Bush to Pressure Putin on Iran
Neil King Jr. and Greg White, The Wall Street Journal:
U.S. President George W. Bush hopes to persuade Russian President Vladimir Putin to toughen his stance on Iran, to further open his country's oil and gas reserves to foreign investment and to take steps to speed Russia's entry into the World Trade Organization, when the two men meet at the White House.
Bush administration officials, in previewing Friday's one-day summit, described relations between Washington and Moscow these days as a mix of cooperation and tension, along with a dollop of indifference on the Russian side.
Much has changed from two years ago, when Mr. Bush used a Camp David gathering to praise Mr. Putin's Russia as "a country in which democracy and freedom and the rule of law thrive." Since then, the Kremlin has rolled back democratic institutions, used the tax and court systems to partially nationalize the country's largest oil company and jail its billionaire owner, meddled clumsily in the politics of its neighbors and cooperated with China in efforts to reduce U.S. influence in the strategic region of Central Asia.
Despite these setbacks, President Bush still puts much stock in his rapport with Mr. Putin, with whom he has met nearly 20 times.
The first item on today's agenda, U.S. officials say, will be to urge Mr. Putin to look more favorably on European and U.S. efforts to persuade Iran to give up its alleged nuclear-weapons ambitions. READ MORE
The U.S., along with Britain, France and Germany, are threatening to take Iran to the United Nations Security Council unless it agrees to rules to prevent its civilian nuclear program from being used for military aims. But Russia and China, both of which have veto power within the council, oppose that idea. "This will be a major issue" in the summit talks, said one senior administration official.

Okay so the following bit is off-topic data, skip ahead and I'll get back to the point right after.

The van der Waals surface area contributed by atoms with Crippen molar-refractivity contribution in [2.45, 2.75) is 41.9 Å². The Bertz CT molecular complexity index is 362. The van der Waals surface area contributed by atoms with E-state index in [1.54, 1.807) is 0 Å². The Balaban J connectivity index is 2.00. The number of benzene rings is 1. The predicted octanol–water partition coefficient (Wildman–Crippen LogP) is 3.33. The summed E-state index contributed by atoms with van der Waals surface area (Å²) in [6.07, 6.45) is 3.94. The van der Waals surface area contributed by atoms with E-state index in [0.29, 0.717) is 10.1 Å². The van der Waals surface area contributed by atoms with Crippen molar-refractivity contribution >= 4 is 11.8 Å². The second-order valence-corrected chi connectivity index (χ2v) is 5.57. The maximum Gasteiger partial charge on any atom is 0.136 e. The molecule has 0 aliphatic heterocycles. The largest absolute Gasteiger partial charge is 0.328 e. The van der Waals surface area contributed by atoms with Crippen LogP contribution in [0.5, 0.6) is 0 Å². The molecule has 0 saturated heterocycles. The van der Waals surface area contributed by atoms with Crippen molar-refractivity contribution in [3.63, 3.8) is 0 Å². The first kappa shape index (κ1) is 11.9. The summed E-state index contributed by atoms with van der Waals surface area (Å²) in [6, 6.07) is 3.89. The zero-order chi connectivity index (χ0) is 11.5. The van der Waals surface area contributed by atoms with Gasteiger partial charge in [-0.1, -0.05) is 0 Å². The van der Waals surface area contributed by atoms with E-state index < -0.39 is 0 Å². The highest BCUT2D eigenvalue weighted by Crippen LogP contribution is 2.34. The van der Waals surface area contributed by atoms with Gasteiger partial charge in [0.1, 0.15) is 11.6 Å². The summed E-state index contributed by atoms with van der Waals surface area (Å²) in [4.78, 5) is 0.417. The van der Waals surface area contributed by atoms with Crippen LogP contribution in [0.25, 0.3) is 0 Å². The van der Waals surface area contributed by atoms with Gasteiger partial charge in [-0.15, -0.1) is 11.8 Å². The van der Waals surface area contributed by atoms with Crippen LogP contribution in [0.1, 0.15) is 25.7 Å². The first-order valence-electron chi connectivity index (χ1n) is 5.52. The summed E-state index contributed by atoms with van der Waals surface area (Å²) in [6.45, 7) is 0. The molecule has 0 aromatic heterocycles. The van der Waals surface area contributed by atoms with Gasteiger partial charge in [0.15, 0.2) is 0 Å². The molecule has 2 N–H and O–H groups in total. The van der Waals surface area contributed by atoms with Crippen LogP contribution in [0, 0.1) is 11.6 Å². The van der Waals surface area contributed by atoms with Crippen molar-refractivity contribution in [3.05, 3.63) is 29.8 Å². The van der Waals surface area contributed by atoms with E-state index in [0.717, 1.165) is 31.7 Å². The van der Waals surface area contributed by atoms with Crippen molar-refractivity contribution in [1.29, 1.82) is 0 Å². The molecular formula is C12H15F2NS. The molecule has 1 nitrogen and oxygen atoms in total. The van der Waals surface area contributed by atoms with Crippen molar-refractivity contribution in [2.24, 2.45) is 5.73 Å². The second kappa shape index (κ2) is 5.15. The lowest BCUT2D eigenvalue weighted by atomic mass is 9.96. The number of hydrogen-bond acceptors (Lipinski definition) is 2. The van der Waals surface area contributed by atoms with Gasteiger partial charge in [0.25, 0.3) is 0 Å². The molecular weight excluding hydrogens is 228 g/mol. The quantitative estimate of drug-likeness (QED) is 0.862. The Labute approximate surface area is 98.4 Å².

Mr. Bush will also try to get a feel from President Putin on what transpired in his private talks at the U.N. on Wednesday with Iranian President Mahmoud Ahmadinejad, the official said.
On the energy front, the White House is pleased by what appears to be increased activity among Russian oil and gas companies to move more aggressively on new exploration and pipeline projects, including some with Western partners.
"I've noticed a definite change in the Russians' attitude toward our energy relationship" in the past few months, said one U.S. diplomat.
State gas titan OAO Gazprom was expected to announce on Friday its short list of foreign partners on a long-awaited liquefied-natural-gas project that would target the U.S. market. And Russia appears to be moving ahead with plans to build a new pipeline that would carry oil to the country's arctic coast, putting it within tanker range of U.S. ports.
Bush officials say that on the trade front, both sides must resolve a number of prickly issues within U.S.-Russian negotiations on Russian WTO membership, which could happen sometime next year. The toughest problems revolve around Russian rules on energy services, bank subsidiaries, aviation and intellectual-property protections. The U.S. still hopes to wrap up the trade talks by the end of the year.
Some of the trickiest talk could focus on Moscow's influence over former Soviet republics, which Russia views as its turf. After popular revolutions brought pro-Western leaders to power in Georgia and Ukraine in the past two years, the Bush administration has come to see the region as a testing ground for its new focus on democratization around the world.
The U.S. also has begun to look with some alarm on the growing ties between Moscow and Beijing. China and Russia held joint military maneuvers last month.
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